The traditional marketing funnel is dead.
What you might not know is that the “death” of the marketing funnel is good news for marketers, at least for those of us who can adapt to a new way of looking at the funnel.
All the stages of the funnel are still there, but they don’t look like they used to. Marketers still have to attract leads, generate interest and engagement, and prompt decisions and action, but not necessarily in that order, and not using the same tactics.
Leads now inform themselves through reviews and content, and after they’ve become customers, they go on to advocate and act as brand evangelists. Now, the marketer’s job, at every stage, is to delight those potential customers.
With a little knowledge of how the funnel has changed and what that means for the role of marketing, doing this is easier than ever. Today we’re sharing more about the death of old marketing funnel, and why that’s good news for marketers.
Replacing the old funnel with the loop
So what happened to the old funnel?
Some have called it “broken,” others have said it’s been turned on its side or flipped, and others have even compared the new model to a pinball machine.
There’s even a convention that meets to address the “flipped” funnel. In 2015, Terminus put together their first #flipmyfunnel conference. Their goal was to raise awareness around the new funnel and generate solutions for how to adapt to it. In the spirit of best practices for the new funnel, the conference was a lead generation and customer acquisition event in and of itself.
Terminus’ willingness to share this knowledge broadly would have made no sense in the days of a traditional funnel that swallows hard-won leads and spits out customers. But today’s funnel (or loop) considers the broader context of the buying experience. It creates opportunity in the once neglected period following the sale, a time when customers can become repeat customers and brand advocates.
Most importantly, the new way invites us to stop thinking about pre-purchase and post-purchase stages and instead take a more holistic approach that accounts for the entire customer lifecycle.
Modern leads enter at any stage
Today, leads can enter the new marketing funnel at any stage. They no longer are “acquired” and walked through a series of predictable and linear steps from awareness to discovery to sale. Anyone who’s ever shopped online and gotten a cart abandonment email or has Googled customer reviews from the aisle of a brick-and-mortar shop knows this.
The buyer’s journey is now a choose-your-own adventure. It’s omni-channel. Someone in the awareness stage might be just one or two clicks away from that all-important purchasing stage, or they could be engaging in a public way–like through social media.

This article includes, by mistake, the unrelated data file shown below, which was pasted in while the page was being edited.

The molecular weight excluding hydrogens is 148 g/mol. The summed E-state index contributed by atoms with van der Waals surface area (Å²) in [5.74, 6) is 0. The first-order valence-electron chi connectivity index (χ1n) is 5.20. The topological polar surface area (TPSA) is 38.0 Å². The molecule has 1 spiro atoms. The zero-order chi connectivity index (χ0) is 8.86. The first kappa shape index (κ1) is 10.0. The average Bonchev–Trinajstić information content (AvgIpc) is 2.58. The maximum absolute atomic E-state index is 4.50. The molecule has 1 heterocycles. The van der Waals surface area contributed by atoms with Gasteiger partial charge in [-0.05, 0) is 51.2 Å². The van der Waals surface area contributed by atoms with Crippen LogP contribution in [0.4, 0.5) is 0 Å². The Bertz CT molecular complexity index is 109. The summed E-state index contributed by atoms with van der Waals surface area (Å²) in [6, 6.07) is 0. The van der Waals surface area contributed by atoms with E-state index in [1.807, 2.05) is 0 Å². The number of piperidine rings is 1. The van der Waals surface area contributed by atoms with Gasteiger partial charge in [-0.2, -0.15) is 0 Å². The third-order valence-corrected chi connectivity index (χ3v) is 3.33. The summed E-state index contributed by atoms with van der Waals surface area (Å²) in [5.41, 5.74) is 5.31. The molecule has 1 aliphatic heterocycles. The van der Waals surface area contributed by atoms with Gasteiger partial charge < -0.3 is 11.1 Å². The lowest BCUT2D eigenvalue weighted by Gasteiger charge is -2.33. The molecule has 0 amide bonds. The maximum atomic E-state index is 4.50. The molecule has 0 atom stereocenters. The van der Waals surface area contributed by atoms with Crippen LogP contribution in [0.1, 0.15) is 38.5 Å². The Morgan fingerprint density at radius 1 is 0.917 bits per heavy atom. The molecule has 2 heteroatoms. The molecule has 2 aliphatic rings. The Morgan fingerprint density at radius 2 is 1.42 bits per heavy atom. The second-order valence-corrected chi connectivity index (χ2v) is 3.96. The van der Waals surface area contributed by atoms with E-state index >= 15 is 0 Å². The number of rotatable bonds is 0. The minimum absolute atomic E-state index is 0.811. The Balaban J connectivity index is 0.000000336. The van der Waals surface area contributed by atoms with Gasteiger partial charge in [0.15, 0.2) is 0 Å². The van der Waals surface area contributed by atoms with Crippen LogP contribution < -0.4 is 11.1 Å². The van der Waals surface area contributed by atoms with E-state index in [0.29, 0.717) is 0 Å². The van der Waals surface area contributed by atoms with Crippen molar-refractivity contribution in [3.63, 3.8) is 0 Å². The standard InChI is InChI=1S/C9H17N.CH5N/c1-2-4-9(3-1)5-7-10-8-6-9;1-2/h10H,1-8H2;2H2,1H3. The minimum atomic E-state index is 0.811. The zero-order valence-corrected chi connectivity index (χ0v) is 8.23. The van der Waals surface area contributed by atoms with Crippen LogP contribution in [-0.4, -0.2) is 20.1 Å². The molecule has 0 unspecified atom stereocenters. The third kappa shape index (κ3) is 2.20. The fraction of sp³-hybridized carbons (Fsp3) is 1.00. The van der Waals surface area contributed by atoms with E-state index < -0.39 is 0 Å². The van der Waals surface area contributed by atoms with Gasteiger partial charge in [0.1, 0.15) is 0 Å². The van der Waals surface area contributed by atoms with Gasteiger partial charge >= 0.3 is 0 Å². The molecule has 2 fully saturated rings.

While that might make it sound like key stages of the buyer’s journey are now out of marketer’s hands, just the opposite is true. Modern marketers now have unprecedented access to the customer journey at every stage. They no longer have to obsess over acquisition and can instead focus on a dynamic approach that can reach customers at any and all stages.
Email remains the most powerful and customizable way to do this.
Automation is tailored to the various stages of the journey–and the order in which customers move through them–with tools like behavior marketing and timing optimization to nail the where, when, and how of reaching customers and leads anywhere in loop.
Today’s marketing funnel uses an omni-channel approach
Marketing in the new funnel must be personalized and omnichannel. After all, that’s how people experience the internet in general.
Ascend2’s 2017 State of Marketing lists personalization as the most effective email marketing tactic but also described it as one of the hardest to pull off effectively. Personalization at scale depends on the effective use of data and organizational tools like email automation and customization.
Each “ping” of contact with a lead–whether via email, social media, or the many other online channels–presents an opportunity to deliver a personalized marketing experience and collect data to further personalize future pings. This is why some have likened the new funnel to a pinball machine.
If we’re going with that analogy, learning the rules of the new funnel is the difference between getting replay after replay on your original quarter (read: marketing budget) and shaking the machine in frustration, watching the pinballs (read: customers) go out of reach.
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